Wave a picture of sun, surf, and scantily clad members of the opposite sex partying, and any warm-blooded college student is bound to find it hard to read fine print. The result? Spring break travel scams.
We want to believe that we can have a week in the sun for $399, all-inclusive. Unfortunately, there are companies that prey on that innocence by promising this. However, the devil is in the details. The contract might reserve the right to change departure airports. Other charges could be lurking in that contract; fuel surcharges, charges for using a credit card to pay for the trip, absurd cancellation policies, waiving of the right to sue. A study by the California Student Public Interest Research Group found 'hidden, confusing and misleading fees' in every ad they reviewed, resulting in the true cost of a spring break trip up to 62% ($367) above the 'advertised' price.
Sadly, even contractual obligations are not always met. Canceled fights, overbooked rooms and poor resort conditions can make for a bummer of a break, and if you've signed away your right to sue, you'll have a hard time recouping your investment.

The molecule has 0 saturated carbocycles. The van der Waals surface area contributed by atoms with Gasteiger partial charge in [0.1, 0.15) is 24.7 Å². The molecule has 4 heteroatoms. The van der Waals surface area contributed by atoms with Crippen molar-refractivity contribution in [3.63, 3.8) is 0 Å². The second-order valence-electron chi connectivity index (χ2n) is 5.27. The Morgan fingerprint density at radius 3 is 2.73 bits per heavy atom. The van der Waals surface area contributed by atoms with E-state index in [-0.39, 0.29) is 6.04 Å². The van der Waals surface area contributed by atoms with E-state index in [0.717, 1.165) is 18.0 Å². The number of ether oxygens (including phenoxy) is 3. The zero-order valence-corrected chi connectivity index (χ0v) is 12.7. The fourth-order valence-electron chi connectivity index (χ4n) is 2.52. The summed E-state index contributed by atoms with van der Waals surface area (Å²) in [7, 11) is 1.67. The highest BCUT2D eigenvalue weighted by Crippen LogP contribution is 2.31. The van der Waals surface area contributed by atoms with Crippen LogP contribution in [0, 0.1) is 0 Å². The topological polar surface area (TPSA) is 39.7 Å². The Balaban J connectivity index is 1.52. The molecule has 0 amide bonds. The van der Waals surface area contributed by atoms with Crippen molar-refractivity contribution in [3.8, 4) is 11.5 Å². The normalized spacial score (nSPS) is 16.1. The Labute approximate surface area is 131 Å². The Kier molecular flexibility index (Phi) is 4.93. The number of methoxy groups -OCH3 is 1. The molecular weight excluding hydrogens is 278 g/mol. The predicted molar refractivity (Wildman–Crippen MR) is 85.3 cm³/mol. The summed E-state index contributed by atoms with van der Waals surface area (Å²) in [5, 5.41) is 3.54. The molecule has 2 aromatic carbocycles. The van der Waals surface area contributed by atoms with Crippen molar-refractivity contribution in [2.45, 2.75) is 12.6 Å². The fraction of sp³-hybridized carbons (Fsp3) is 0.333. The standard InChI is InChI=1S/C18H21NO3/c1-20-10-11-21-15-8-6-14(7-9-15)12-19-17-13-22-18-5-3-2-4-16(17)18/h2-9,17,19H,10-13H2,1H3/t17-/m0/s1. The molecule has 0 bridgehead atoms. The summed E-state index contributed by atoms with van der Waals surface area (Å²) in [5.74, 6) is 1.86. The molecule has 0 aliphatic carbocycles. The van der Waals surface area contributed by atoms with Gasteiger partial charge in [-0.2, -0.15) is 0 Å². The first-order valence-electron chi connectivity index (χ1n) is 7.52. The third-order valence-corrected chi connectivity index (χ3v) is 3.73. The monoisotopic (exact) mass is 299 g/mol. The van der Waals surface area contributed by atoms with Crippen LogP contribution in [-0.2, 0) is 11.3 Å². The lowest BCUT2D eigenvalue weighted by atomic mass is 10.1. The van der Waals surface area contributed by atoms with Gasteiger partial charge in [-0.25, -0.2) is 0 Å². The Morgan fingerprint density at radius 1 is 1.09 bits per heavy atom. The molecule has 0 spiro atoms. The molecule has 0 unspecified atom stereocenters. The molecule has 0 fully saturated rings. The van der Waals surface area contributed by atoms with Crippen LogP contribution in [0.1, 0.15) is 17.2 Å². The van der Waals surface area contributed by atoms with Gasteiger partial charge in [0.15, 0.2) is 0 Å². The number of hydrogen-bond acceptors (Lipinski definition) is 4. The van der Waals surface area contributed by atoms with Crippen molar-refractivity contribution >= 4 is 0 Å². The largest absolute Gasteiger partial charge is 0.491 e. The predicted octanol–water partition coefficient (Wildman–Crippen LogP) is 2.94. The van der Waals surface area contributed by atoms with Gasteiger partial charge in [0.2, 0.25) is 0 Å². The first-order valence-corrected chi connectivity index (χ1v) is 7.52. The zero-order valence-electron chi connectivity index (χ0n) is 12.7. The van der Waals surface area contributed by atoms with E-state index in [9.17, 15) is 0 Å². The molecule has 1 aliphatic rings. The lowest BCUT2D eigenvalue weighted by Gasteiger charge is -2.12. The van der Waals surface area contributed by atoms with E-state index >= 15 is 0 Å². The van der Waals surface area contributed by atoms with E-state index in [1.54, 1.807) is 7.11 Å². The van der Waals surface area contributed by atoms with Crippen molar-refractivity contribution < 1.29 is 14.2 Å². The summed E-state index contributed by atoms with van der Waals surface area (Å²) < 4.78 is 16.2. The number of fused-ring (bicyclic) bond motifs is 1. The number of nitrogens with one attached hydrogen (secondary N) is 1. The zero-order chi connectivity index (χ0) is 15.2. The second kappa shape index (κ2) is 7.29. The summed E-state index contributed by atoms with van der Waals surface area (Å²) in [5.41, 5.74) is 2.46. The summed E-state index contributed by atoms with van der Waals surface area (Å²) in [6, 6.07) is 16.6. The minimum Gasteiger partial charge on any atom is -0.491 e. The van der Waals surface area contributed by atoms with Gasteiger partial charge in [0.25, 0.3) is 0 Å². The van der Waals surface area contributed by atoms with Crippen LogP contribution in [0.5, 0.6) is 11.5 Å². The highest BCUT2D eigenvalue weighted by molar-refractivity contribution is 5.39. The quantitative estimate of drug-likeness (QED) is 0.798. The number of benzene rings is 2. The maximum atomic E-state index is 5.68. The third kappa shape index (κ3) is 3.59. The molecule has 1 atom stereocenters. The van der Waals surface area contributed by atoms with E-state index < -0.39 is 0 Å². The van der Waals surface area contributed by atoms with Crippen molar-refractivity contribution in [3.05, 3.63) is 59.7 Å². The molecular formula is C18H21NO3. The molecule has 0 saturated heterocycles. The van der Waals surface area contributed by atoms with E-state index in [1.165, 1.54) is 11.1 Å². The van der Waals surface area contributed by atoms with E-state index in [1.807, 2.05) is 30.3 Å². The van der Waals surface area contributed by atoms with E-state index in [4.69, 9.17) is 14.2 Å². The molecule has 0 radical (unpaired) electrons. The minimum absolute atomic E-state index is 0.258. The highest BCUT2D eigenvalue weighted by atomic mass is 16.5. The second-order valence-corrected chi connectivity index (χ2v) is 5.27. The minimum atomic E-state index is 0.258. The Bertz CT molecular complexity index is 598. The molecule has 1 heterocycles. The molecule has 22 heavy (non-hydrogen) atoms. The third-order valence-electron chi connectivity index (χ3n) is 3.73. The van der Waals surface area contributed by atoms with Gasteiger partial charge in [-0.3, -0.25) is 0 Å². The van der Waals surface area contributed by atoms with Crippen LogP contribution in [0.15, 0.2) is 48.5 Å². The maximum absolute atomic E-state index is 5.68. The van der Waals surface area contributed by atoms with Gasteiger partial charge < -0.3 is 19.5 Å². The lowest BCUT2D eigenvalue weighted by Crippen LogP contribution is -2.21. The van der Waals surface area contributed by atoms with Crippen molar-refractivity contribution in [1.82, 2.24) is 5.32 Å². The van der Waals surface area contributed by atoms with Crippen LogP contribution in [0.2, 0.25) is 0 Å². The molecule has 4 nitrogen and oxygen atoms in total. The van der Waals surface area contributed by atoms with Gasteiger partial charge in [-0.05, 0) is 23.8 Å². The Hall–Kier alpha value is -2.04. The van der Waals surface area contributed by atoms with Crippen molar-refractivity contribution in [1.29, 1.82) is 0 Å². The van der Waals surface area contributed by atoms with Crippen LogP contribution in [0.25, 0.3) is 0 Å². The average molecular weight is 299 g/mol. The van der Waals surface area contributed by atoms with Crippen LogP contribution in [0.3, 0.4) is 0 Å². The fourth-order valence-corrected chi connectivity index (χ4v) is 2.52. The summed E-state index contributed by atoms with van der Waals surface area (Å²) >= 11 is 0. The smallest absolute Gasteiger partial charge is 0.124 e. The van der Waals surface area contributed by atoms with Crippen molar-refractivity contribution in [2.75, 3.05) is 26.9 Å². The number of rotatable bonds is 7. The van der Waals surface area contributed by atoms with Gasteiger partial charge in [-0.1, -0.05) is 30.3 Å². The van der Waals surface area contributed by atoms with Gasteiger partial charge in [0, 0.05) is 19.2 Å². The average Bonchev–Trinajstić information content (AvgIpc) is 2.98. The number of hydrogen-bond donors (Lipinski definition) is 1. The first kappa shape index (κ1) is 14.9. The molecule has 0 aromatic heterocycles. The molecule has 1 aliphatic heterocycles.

This would be a good reason to book through a reputable travel agent, who should be able to translate the contract for you, and should be aware of operators to avoid. You could also query the Better Business Bureau. At the end of a brutal quarter of studying, the last thing you want to do is hassle with a shyster, right? Spring break should be all about the sun, the parties, and kicking back, not pouring over clause B in subparagraph 6. Save that for the classroom.